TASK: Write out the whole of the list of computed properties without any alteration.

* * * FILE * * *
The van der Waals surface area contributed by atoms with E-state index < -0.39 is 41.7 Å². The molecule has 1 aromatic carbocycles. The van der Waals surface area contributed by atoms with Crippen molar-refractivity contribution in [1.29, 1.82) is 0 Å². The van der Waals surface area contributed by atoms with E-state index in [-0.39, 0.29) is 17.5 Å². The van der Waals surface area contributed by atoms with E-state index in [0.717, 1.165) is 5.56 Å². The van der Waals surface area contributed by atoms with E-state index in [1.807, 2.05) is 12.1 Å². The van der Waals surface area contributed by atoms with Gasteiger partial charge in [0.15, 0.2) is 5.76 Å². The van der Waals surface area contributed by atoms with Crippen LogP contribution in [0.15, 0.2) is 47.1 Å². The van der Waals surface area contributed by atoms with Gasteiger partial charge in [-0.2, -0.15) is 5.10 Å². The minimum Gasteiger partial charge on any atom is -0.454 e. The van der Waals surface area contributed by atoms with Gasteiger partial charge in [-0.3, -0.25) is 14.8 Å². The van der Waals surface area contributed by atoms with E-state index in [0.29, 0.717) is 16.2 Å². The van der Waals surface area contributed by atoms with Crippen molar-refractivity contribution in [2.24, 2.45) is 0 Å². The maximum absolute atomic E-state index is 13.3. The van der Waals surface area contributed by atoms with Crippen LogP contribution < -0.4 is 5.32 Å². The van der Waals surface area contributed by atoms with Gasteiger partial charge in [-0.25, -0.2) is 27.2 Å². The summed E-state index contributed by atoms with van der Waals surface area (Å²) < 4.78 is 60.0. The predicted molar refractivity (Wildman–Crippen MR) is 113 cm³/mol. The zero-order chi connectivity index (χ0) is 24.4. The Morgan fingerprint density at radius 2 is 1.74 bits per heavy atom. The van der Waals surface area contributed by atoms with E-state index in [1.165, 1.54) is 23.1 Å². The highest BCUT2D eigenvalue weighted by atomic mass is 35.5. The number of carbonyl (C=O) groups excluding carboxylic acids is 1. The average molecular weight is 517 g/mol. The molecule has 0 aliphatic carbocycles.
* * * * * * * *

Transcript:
The van der Waals surface area contributed by atoms with E-state index < -0.39 is 41.7 Å². The molecule has 1 aromatic carbocycles. The van der Waals surface area contributed by atoms with Crippen molar-refractivity contribution in [1.29, 1.82) is 0 Å². The van der Waals surface area contributed by atoms with E-state index in [-0.39, 0.29) is 17.5 Å². The van der Waals surface area contributed by atoms with E-state index in [0.717, 1.165) is 5.56 Å². The van der Waals surface area contributed by atoms with E-state index in [1.807, 2.05) is 12.1 Å². The van der Waals surface area contributed by atoms with Gasteiger partial charge in [0.15, 0.2) is 5.76 Å². The van der Waals surface area contributed by atoms with Crippen LogP contribution in [0.15, 0.2) is 47.1 Å². The van der Waals surface area contributed by atoms with Gasteiger partial charge in [-0.2, -0.15) is 5.10 Å². The minimum Gasteiger partial charge on any atom is -0.454 e. The van der Waals surface area contributed by atoms with Gasteiger partial charge in [-0.3, -0.25) is 14.8 Å². The van der Waals surface area contributed by atoms with E-state index in [0.29, 0.717) is 16.2 Å². The van der Waals surface area contributed by atoms with Crippen molar-refractivity contribution in [2.24, 2.45) is 0 Å². The maximum absolute atomic E-state index is 13.3. The van der Waals surface area contributed by atoms with Crippen LogP contribution < -0.4 is 5.32 Å². The van der Waals surface area contributed by atoms with Gasteiger partial charge in [-0.25, -0.2) is 27.2 Å². The summed E-state index contributed by atoms with van der Waals surface area (Å²) < 4.78 is 60.0. The predicted molar refractivity (Wildman–Crippen MR) is 113 cm³/mol. The zero-order chi connectivity index (χ0) is 24.4. The Morgan fingerprint density at radius 2 is 1.74 bits per heavy atom. The van der Waals surface area contributed by atoms with E-state index in [1.165, 1.54) is 23.1 Å². The highest BCUT2D eigenvalue weighted by atomic mass is 35.5. The number of carbonyl (C=O) groups excluding carboxylic acids is 1. The average molecular weight is 517 g/mol. The molecule has 0 aliphatic carbocycles.